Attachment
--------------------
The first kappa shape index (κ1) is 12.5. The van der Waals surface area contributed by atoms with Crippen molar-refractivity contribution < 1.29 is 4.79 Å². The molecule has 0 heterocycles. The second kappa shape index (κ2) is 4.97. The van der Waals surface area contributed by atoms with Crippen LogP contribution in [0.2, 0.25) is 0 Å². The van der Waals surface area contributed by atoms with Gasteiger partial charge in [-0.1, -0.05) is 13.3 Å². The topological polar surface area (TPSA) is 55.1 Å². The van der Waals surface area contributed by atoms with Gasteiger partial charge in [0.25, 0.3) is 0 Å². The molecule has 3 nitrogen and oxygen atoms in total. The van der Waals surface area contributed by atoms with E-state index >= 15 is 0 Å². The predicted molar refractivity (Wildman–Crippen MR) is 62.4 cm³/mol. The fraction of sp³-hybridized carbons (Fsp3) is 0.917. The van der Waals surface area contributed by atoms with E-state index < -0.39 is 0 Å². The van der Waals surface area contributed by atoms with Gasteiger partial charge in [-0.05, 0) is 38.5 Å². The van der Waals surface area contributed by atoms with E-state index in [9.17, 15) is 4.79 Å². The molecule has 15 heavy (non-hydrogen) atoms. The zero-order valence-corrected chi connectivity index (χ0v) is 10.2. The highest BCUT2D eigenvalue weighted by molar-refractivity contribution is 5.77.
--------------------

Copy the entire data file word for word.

The first kappa shape index (κ1) is 12.5. The van der Waals surface area contributed by atoms with Crippen molar-refractivity contribution < 1.29 is 4.79 Å². The molecule has 0 heterocycles. The second kappa shape index (κ2) is 4.97. The van der Waals surface area contributed by atoms with Crippen LogP contribution in [0.2, 0.25) is 0 Å². The van der Waals surface area contributed by atoms with Gasteiger partial charge in [-0.1, -0.05) is 13.3 Å². The topological polar surface area (TPSA) is 55.1 Å². The van der Waals surface area contributed by atoms with Gasteiger partial charge in [0.25, 0.3) is 0 Å². The molecule has 3 nitrogen and oxygen atoms in total. The van der Waals surface area contributed by atoms with E-state index >= 15 is 0 Å². The predicted molar refractivity (Wildman–Crippen MR) is 62.4 cm³/mol. The fraction of sp³-hybridized carbons (Fsp3) is 0.917. The van der Waals surface area contributed by atoms with E-state index < -0.39 is 0 Å². The van der Waals surface area contributed by atoms with Gasteiger partial charge in [-0.05, 0) is 38.5 Å². The van der Waals surface area contributed by atoms with E-state index in [9.17, 15) is 4.79 Å². The molecule has 15 heavy (non-hydrogen) atoms. The zero-order valence-corrected chi connectivity index (χ0v) is 10.2. The highest BCUT2D eigenvalue weighted by molar-refractivity contribution is 5.77.